Dec. 28, 2019
Once the tree has been taken down, all the cookies are eaten and the decorations put away, many Americans will be left with a reminder of the Christmas season: their credit card statements. According to the National Retail Federation, Christmas spending for the 2019 season is expected to top $1,000 per shopper for the first time – up nearly 4% from 2018.
Much of that spending is done using credit cards, bringing some sour news to your mailbox in January in the form of bills to be paid. Paying off Christmas debt quickly helps you minimize interest and other charges. Here are some common-sense steps to getting over the Christmas money hangover.
- With the average person spending upwards of $1,000 this holiday season for gifts and related purchases, the holiday season can produce a financial hangover.
- As a gift to yourself, why not use Christmas time to also focus on ordering your own finances for the coming year.
- Reducing debt, increasing savings, and establishing a thoughtful budget are all ways to meet the new year with financial health.
Know How Much You Owe
In the heat of the Christmas shopping rush, it's easy to lose track of how many times you pull out the plastic. Before the credit card bills come in, take some time to document how much you spent and where. You can tally up your figures using your purchase receipts, or you can review your credit card purchases online since most credit card companies post purchases in real-time. Don't forget to include all purchases made on payment plans, deferred credit lines or using store credit.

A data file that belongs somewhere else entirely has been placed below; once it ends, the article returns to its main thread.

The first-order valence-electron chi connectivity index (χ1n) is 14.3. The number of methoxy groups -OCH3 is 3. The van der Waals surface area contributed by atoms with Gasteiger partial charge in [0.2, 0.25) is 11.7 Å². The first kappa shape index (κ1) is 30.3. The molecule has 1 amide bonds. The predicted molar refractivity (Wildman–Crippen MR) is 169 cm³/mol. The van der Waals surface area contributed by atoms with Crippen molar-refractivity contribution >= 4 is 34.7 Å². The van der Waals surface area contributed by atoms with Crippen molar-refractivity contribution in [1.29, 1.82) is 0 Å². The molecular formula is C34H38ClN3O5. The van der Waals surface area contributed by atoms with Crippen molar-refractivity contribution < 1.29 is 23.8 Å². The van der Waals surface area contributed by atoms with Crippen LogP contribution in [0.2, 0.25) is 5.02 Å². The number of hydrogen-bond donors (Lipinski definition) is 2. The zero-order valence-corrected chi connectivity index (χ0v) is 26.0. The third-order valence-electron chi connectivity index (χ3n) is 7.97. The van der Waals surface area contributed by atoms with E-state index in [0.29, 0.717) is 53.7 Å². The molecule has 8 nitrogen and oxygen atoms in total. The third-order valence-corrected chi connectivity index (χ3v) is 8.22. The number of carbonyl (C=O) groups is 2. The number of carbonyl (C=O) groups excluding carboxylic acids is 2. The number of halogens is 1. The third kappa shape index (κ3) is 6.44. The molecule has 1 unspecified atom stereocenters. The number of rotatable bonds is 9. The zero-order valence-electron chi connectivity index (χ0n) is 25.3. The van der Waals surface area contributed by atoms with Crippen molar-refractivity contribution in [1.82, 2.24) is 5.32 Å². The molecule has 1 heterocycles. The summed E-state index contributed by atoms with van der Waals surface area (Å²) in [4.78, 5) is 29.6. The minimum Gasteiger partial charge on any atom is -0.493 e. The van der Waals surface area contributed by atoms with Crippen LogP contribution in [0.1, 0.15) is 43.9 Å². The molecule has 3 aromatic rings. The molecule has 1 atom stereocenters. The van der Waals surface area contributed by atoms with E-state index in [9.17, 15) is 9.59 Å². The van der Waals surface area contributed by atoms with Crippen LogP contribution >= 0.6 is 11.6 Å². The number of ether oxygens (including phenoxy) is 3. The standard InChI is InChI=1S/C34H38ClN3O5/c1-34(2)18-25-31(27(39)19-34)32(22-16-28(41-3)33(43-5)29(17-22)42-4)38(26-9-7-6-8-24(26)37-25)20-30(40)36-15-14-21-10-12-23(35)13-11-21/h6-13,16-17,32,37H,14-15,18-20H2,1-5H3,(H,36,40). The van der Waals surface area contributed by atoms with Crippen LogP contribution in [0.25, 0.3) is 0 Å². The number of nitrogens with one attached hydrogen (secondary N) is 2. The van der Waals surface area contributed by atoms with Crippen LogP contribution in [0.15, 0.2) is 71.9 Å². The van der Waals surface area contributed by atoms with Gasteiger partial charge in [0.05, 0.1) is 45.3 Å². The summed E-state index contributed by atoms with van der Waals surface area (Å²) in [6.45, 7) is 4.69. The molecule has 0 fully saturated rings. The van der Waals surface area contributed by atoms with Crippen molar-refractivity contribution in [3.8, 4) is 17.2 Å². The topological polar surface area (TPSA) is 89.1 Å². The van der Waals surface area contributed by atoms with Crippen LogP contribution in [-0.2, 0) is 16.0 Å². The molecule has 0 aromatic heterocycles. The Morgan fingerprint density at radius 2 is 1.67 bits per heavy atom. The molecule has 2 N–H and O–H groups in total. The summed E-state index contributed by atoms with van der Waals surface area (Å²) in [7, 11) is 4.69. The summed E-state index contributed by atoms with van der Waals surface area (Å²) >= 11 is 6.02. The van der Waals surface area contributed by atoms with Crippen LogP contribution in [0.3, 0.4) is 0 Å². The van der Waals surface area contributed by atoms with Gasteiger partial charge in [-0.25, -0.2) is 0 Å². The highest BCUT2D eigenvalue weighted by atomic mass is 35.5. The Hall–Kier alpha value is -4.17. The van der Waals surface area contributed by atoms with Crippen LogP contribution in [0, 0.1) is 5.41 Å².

Budget for the First Quarter of the Year
In order to pay down your Christmas debt aggressively, you need to assess how much excess cash you have every month to pay card balances down. Set up a budget for at least the first three months of the new year, including how much money is coming in from salaries, investments and other income, and determine how much you need for non-negotiable expenses, such as mortgages, car payments, groceries, and utilities.
The leftover money is disposable income and you should direct as much as possible toward paying down your credit cards. If you are not able to pay off the full amounts in January, pay as much as you can to reduce the interest on the remaining balance. Ignore the minimum balances listed on your statements as paying only that amount might leave you in debt until after next Christmas.
Earmark Your Income Tax Return
If your credit card balances exceed your ability to pay them down quickly, assess your tax situation to see if you will be receiving a tax refund for the year. Sites such as www.turbotax.com allow you to work on your tax return without filing. In the coming January, you can begin to estimate your taxable income, expenses, and deductions to determine if you will have a windfall that can be applied to your credit card balances. If you file early electronically, you may receive your refund in February, which is great for promptly paying off the balance of your Christmas spending.
Set up a Monthly Savings Plan for Next Year
Once last year's Christmas spending has been taken care of, look toward the coming holiday season in order to avoid incurring new debt. Estimate your spending by reviewing what you spent last year. From there you can increase or decrease to cover any anticipated differences. Divide your estimate by the number of months you have left until Christmas.
Deposit those monthly amounts into a high-interest savings account and don't touch it until Christmas comes around again. Some online accounts require a few days notice to transfer funds to your conventional bank account and thereby discourage impulse spending during the year. Then all you have to do is work within your available cash balance and stick to your budget when shopping for gifts.
The Bottom Line
Excessive spending during the Christmas season can have a significant impact on your wallet and leave you dealing with hefty credit card bills in the new year. Pay them down as quickly as possible and plan ahead for next year to avoid future post-holiday debt hangovers.